Raj Goel, CISSP
CTO Brainlink International, Inc.
Raj’s LinkedIn profile
This article appeared in InfoSecurity Magazine January/February Issue
Only two things in life are certain: death. And dating sites.
Whether it’s match.com, eHarmony.com, okcupid.com, jdate.com for Jewish singles or shaadi.com for Indian families (or the hundreds of Chinese, Russian, and other regional and language specific sites) that promise love and marriage – in almost every culture around the world, dating and marriage sites have become an integral part of society.
And if you are not looking for long-term relationships, then sites like AshleyMadison.com or apps like Tinder or Snapchat promise to fill the void in your life.
What these sites and apps also deliver, is a wide range of privacy and security threats.
The real problem with most dating sites is the amount of information people put up about themselves which never goes away. Initially, you create a profile, and then either end up in a relationship, or most commonly, you end up abandoning the site, app or profile.
Most people do not delete their profiles after they’re done the site or an app. And in many cases, the site/app operators make it impossible to delete your profile.
So if you’re putting info in online profiles, it’s never going away, and in many cases, people interviewing for jobs…you see one thing on their Facebook or linked in profile, and you see something else in their dating profile – and the two don’t match. We’ve seen headhunters declining people for interviews; we’ve seen people getting passed for jobs based on dating site profiles.
Match.com likes to tell you in their commercials that 1 in 5 marriages and relationships begin online. What they don’t tell you are in the US, 1 in 5 divorces begins online[i]. That is based on data out of the American society of matrimonial attorneys. In the UK, 1 out of every 3 divorces cites Facebook or social media as the cause for divorce.
As we saw a few years ago, we learned more about Julian Assange (Wiki leaks) from his OKCupid profile than the rest of the web combined.
More and more matrimonial attorneys are now requiring that their clients given them their Facebook, twitter, Gmail account credentials as part of the divorce process, because they want to make sure that the client doesn’t put something online that may come back and bite them when they go in front of the judge.
People who use apps like snapchat or Tinder aren’t any safer.
- In January 2014, 4.6 million snapshot users have their data dumped on the Internet. The data included usernames and partial phone numbers.[ii]
- In October 2014, a third-party app called snapsaved is reached and nude or semi nude photos of many snapshot users were leaked.[iii]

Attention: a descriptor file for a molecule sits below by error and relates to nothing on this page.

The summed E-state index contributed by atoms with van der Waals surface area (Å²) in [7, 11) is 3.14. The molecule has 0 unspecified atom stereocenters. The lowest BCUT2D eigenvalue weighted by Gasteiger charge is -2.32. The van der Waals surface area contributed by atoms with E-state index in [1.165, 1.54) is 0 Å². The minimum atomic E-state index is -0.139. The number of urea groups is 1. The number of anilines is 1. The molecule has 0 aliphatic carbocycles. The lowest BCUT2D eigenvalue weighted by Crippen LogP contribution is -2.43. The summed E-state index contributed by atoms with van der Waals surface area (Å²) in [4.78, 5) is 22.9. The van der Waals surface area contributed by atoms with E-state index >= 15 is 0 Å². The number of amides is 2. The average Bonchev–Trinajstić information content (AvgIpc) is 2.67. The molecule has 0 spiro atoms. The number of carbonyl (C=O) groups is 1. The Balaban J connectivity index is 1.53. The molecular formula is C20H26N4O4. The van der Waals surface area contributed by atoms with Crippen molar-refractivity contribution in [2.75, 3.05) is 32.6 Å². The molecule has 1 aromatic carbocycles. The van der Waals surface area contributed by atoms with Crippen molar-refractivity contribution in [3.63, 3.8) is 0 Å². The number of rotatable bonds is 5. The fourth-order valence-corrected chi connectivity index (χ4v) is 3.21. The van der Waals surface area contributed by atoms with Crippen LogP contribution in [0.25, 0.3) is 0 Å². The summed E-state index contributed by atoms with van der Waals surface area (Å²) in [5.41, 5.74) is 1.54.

- A tinder breach (that lasted approximately 2 weeks) leaked full name, date of birth and location.[iv]
So how does all this pose a security threats to the enterprise?
Consider a corporate executive. Either she curates her linkedin profile, or has someone in marketing manage it for her. The corporate website, has her sanitized bio.
Through LinkedIn or the corporate website, we know where she works – that’s public data.
Who is managing her Facebook, snapshot, tinder or AshleyMadison.com profiles?
Most of these sites/apps expose her current physical location, marital status, sexual or dating preferences, things she likes to do for fun, and the type of person she likes to do it with.
That’s a lot sensitive, private, valuable data that easily available to penetration tester, social engineer, criminal, stalker, opposing counsel.
Valentine’s Day is approaching soon and many of your colleagues (perhaps, even you) will sign up for these or other dating sites/apps. I strongly recommend that you educate yourself and your users about the long-term dangers of these sites.
A few tips:
- Ask them to keep track of which sites, apps they use. In a few weeks, remind them to delete accounts/profiles where possible.
- Keep an eye on your web traffic for new or interesting dating websites and apps.
- Remind your users to avoid installing unapproved/unauthorized apps on their corporate phones and tablets.
- (With approval from management and legal), uses data from social media and dating sites as a security case study in your security awareness training.
- For parents of teens and tweens, have a conversation with about reputational and legal dangers of sexting and snapchatting.
In 2008, 13-year-old Megan Meier[v] committed suicide after her neighbor Lori Drew posed as an “attractive male teenager” named Josh Evans. “Josh” developed an online relationship with Megan, and then turned on her. On the day of her death, he sent her a message saying the world would be better off without her.
I’m not suggesting that everyone uses social media or dating sites is going to fall prey scams, or commit suicide.
I am suggesting however, that honeytraps[vi] (use of attractive male or female spies to trap the victim) has left from the pages of Ian Fleming novels and become reality. Penetration testers and criminals routinely create LinkedIn profiles of attractive female recruiters to conduct reconnaissance on their targets[vii]. Around Valentine’s Day, pen testers, corporate espionage actors, foreign intelligence officers, and plain old joy riders will create numerous attractive dating profiles to entrap your colleagues, and compromise security.
Consider this a friendly reminder that the Internet has democratized crime, lower the costs for conducting espionage and data theft in the security much, much more challenging.
As Dan Geer said “in the world of network computers every sociopath is your neighbor”.